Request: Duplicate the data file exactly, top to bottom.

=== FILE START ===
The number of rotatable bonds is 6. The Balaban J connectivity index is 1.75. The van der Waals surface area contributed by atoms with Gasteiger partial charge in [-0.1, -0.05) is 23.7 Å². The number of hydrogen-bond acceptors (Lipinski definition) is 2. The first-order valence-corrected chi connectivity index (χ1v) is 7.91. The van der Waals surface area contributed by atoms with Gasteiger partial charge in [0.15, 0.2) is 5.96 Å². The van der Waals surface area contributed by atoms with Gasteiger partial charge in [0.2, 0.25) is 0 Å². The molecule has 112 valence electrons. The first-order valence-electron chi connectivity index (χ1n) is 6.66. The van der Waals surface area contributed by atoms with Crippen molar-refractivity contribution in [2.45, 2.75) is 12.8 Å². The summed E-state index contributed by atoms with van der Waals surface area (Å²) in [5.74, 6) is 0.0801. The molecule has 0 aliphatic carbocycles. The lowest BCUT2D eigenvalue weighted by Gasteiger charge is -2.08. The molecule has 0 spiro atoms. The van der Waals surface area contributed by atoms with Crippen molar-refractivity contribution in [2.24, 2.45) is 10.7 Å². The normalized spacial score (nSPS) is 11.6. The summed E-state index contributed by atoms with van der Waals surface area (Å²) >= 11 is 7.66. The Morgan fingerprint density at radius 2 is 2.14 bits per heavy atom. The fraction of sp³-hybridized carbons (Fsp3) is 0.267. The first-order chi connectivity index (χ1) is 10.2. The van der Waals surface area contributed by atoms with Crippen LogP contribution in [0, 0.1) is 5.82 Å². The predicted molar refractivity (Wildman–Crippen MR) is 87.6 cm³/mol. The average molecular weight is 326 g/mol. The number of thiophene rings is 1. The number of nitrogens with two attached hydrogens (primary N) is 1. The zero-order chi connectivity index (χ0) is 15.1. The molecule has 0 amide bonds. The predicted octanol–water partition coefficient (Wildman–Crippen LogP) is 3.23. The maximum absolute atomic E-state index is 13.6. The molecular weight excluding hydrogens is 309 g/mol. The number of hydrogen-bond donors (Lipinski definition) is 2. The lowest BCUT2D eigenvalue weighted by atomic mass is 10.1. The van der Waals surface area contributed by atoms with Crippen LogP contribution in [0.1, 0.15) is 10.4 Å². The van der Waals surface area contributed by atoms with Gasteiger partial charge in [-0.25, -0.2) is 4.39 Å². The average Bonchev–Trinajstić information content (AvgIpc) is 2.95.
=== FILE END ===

The number of rotatable bonds is 6. The Balaban J connectivity index is 1.75. The van der Waals surface area contributed by atoms with Gasteiger partial charge in [-0.1, -0.05) is 23.7 Å². The number of hydrogen-bond acceptors (Lipinski definition) is 2. The first-order valence-corrected chi connectivity index (χ1v) is 7.91. The van der Waals surface area contributed by atoms with Gasteiger partial charge in [0.15, 0.2) is 5.96 Å². The van der Waals surface area contributed by atoms with Gasteiger partial charge in [0.2, 0.25) is 0 Å². The molecule has 112 valence electrons. The first-order valence-electron chi connectivity index (χ1n) is 6.66. The van der Waals surface area contributed by atoms with Crippen molar-refractivity contribution in [2.45, 2.75) is 12.8 Å². The summed E-state index contributed by atoms with van der Waals surface area (Å²) in [5.74, 6) is 0.0801. The molecule has 0 aliphatic carbocycles. The lowest BCUT2D eigenvalue weighted by Gasteiger charge is -2.08. The molecule has 0 spiro atoms. The van der Waals surface area contributed by atoms with Crippen molar-refractivity contribution in [2.24, 2.45) is 10.7 Å². The normalized spacial score (nSPS) is 11.6. The summed E-state index contributed by atoms with van der Waals surface area (Å²) >= 11 is 7.66. The Morgan fingerprint density at radius 2 is 2.14 bits per heavy atom. The fraction of sp³-hybridized carbons (Fsp3) is 0.267. The first-order chi connectivity index (χ1) is 10.2. The van der Waals surface area contributed by atoms with Crippen LogP contribution in [0, 0.1) is 5.82 Å². The predicted molar refractivity (Wildman–Crippen MR) is 87.6 cm³/mol. The average molecular weight is 326 g/mol. The number of thiophene rings is 1. The number of nitrogens with two attached hydrogens (primary N) is 1. The zero-order chi connectivity index (χ0) is 15.1. The molecule has 0 amide bonds. The predicted octanol–water partition coefficient (Wildman–Crippen LogP) is 3.23. The maximum absolute atomic E-state index is 13.6. The molecular weight excluding hydrogens is 309 g/mol. The number of hydrogen-bond donors (Lipinski definition) is 2. The lowest BCUT2D eigenvalue weighted by atomic mass is 10.1. The van der Waals surface area contributed by atoms with Crippen LogP contribution in [0.1, 0.15) is 10.4 Å². The van der Waals surface area contributed by atoms with Gasteiger partial charge in [-0.25, -0.2) is 4.39 Å². The average Bonchev–Trinajstić information content (AvgIpc) is 2.95.